Judge throws out Trump campaign's Pennsylvania lawsuit on poll-watching, mail-in ballots

HARRISBURG, Penn. -- A federal judge in Pennsylvania on Saturday threw out a lawsuit filed by President Donald Trump's campaign, dismissing its challenges to the battleground state's poll-watching law and its efforts to limit how mail-in ballots can be collected and which of them can be counted.

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President Trump's campaign followed through on a threat to sue Philadelphia, filing papers in court Thursday night.



Elements of the ruling by U.S. District Judge J. Nicholas Ranjan could be appealed by Trump's campaign, with barely three weeks to go until Election Day in a state hotly contested by Trump and Democratic presidential nominee Joe Biden.

Trump's campaign wanted the court to free county election officials to disqualify mail-in ballots where the voter's signature may not match their signature on file and to remove a county residency requirement in state law on certified poll watchers.

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It also wanted the court to bar counties from using drop boxes or mobile sites to collect mail-in ballots that are not "staffed, secured, and employed consistently within and across all 67 of Pennsylvania's counties."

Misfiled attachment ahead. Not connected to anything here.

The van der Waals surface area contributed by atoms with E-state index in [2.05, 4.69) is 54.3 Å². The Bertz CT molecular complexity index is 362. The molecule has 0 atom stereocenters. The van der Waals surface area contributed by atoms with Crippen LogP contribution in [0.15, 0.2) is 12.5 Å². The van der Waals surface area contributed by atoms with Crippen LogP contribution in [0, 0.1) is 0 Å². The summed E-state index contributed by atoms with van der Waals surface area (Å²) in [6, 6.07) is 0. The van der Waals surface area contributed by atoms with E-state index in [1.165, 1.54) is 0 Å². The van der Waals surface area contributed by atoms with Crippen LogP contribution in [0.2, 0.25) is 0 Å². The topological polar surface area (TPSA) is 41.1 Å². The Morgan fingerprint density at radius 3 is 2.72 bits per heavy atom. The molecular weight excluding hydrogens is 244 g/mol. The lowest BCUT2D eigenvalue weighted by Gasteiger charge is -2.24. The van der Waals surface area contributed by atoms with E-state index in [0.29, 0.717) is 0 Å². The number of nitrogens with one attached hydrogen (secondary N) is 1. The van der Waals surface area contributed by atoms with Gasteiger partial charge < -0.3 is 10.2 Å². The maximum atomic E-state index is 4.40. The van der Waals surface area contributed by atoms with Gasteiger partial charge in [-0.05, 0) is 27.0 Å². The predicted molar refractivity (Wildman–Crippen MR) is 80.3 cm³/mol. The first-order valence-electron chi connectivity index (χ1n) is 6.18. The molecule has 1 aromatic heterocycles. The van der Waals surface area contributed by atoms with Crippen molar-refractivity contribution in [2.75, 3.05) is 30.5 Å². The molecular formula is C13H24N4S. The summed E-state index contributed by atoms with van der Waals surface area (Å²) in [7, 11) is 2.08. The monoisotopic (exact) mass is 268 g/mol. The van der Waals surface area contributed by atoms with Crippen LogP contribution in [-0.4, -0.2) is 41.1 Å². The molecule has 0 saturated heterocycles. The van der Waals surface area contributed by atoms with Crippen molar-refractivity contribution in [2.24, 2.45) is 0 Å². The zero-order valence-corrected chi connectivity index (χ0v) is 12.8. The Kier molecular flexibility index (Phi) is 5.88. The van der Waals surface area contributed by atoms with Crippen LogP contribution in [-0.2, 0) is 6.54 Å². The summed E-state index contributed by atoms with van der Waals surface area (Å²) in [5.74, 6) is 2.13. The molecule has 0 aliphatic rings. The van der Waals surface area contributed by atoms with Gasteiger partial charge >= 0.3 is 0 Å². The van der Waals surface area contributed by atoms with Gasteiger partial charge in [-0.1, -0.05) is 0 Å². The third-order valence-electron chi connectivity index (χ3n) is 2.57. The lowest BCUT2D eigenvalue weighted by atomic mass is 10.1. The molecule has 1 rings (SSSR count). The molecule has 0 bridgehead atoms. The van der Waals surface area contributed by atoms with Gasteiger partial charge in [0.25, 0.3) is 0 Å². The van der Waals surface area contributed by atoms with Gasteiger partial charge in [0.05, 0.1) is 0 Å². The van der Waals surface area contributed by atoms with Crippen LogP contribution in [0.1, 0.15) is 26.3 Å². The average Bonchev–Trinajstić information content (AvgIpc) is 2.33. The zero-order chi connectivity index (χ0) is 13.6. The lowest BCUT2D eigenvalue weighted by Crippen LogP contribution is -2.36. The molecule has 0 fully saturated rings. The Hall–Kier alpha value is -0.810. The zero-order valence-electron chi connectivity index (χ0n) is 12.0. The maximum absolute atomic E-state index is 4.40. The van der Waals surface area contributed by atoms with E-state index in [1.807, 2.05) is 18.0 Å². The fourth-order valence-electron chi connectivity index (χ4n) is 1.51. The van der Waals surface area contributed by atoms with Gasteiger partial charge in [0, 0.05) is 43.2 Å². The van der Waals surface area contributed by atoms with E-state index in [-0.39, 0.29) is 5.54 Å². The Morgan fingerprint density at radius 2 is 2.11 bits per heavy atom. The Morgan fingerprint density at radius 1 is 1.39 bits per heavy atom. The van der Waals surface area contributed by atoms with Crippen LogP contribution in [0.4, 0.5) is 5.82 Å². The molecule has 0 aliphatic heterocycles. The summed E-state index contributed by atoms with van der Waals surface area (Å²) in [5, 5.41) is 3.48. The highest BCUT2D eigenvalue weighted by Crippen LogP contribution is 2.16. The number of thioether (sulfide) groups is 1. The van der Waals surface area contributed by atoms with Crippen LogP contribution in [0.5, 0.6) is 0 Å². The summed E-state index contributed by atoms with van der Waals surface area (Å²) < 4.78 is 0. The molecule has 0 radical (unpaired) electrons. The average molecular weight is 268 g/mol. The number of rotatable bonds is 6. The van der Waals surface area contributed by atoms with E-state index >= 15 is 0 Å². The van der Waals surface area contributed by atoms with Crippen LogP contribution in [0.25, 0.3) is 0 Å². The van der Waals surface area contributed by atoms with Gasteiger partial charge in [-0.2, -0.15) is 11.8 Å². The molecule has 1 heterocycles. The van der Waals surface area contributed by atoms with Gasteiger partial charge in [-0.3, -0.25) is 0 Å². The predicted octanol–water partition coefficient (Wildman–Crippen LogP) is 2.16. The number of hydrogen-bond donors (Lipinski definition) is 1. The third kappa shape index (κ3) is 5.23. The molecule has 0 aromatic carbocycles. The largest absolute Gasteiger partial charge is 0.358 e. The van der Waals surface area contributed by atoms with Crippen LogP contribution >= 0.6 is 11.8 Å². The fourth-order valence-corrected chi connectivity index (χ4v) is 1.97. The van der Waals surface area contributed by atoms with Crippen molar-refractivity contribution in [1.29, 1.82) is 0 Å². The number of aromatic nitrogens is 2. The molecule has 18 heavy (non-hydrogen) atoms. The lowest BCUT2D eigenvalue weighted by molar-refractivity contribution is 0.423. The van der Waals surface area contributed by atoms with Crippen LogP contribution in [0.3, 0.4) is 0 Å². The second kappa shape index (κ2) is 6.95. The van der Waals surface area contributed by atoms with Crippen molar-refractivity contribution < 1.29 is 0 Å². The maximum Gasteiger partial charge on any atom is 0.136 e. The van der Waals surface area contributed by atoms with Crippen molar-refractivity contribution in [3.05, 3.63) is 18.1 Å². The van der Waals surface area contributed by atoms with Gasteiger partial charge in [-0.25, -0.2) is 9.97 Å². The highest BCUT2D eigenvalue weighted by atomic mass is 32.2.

The lawsuit was opposed by the administration of Gov. Tom Wolf, a Democrat, and the state Democratic Party.

The decision comes as Trump claims he can only lose the state if Democrats cheat and, as he did in 2016s campaign, suggests that the Democratic bastion of Philadelphia needs to be watched closely for election fraud.

Democrats counter that Trump is running on the conspiracy of election fraud because he cannot run on a record of fraud and mismanagement.

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